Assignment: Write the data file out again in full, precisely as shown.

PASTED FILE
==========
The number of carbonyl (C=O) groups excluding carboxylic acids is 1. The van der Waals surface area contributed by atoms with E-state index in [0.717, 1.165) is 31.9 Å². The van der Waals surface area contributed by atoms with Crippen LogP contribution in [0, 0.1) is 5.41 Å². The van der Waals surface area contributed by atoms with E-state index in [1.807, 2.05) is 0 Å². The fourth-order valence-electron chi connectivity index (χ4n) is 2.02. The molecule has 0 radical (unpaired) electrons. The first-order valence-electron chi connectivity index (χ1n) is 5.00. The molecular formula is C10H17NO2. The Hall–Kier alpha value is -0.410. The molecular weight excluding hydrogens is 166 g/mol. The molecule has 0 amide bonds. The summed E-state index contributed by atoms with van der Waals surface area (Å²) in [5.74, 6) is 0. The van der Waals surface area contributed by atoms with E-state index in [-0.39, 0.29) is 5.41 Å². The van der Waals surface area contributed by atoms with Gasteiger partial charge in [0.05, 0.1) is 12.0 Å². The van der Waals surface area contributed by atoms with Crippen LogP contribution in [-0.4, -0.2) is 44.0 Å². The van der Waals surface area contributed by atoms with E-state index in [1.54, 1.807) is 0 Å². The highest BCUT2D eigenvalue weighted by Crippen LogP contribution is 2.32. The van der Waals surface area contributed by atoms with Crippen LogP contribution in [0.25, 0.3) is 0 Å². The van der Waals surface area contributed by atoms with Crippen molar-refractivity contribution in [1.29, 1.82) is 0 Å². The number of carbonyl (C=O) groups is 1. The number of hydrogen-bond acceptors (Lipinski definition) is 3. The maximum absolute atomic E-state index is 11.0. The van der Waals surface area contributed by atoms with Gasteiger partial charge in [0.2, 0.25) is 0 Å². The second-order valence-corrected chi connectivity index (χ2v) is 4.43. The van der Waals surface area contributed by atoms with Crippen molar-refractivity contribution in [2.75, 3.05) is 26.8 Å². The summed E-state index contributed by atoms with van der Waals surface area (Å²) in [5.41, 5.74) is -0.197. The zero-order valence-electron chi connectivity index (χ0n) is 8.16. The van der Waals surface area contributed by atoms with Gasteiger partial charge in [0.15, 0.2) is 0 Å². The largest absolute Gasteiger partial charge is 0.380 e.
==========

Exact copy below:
The number of carbonyl (C=O) groups excluding carboxylic acids is 1. The van der Waals surface area contributed by atoms with E-state index in [0.717, 1.165) is 31.9 Å². The van der Waals surface area contributed by atoms with Crippen LogP contribution in [0, 0.1) is 5.41 Å². The van der Waals surface area contributed by atoms with E-state index in [1.807, 2.05) is 0 Å². The fourth-order valence-electron chi connectivity index (χ4n) is 2.02. The molecule has 0 radical (unpaired) electrons. The first-order valence-electron chi connectivity index (χ1n) is 5.00. The molecular formula is C10H17NO2. The Hall–Kier alpha value is -0.410. The molecular weight excluding hydrogens is 166 g/mol. The molecule has 0 amide bonds. The summed E-state index contributed by atoms with van der Waals surface area (Å²) in [5.74, 6) is 0. The van der Waals surface area contributed by atoms with E-state index in [-0.39, 0.29) is 5.41 Å². The van der Waals surface area contributed by atoms with Gasteiger partial charge in [0.05, 0.1) is 12.0 Å². The van der Waals surface area contributed by atoms with Crippen LogP contribution in [-0.4, -0.2) is 44.0 Å². The van der Waals surface area contributed by atoms with E-state index in [1.54, 1.807) is 0 Å². The highest BCUT2D eigenvalue weighted by Crippen LogP contribution is 2.32. The van der Waals surface area contributed by atoms with Crippen LogP contribution in [0.25, 0.3) is 0 Å². The van der Waals surface area contributed by atoms with Crippen molar-refractivity contribution in [1.29, 1.82) is 0 Å². The number of carbonyl (C=O) groups is 1. The number of hydrogen-bond acceptors (Lipinski definition) is 3. The maximum absolute atomic E-state index is 11.0. The van der Waals surface area contributed by atoms with Gasteiger partial charge in [0.2, 0.25) is 0 Å². The second-order valence-corrected chi connectivity index (χ2v) is 4.43. The van der Waals surface area contributed by atoms with Crippen molar-refractivity contribution in [2.75, 3.05) is 26.8 Å². The summed E-state index contributed by atoms with van der Waals surface area (Å²) in [5.41, 5.74) is -0.197. The zero-order valence-electron chi connectivity index (χ0n) is 8.16. The van der Waals surface area contributed by atoms with Gasteiger partial charge in [0.15, 0.2) is 0 Å². The largest absolute Gasteiger partial charge is 0.380 e.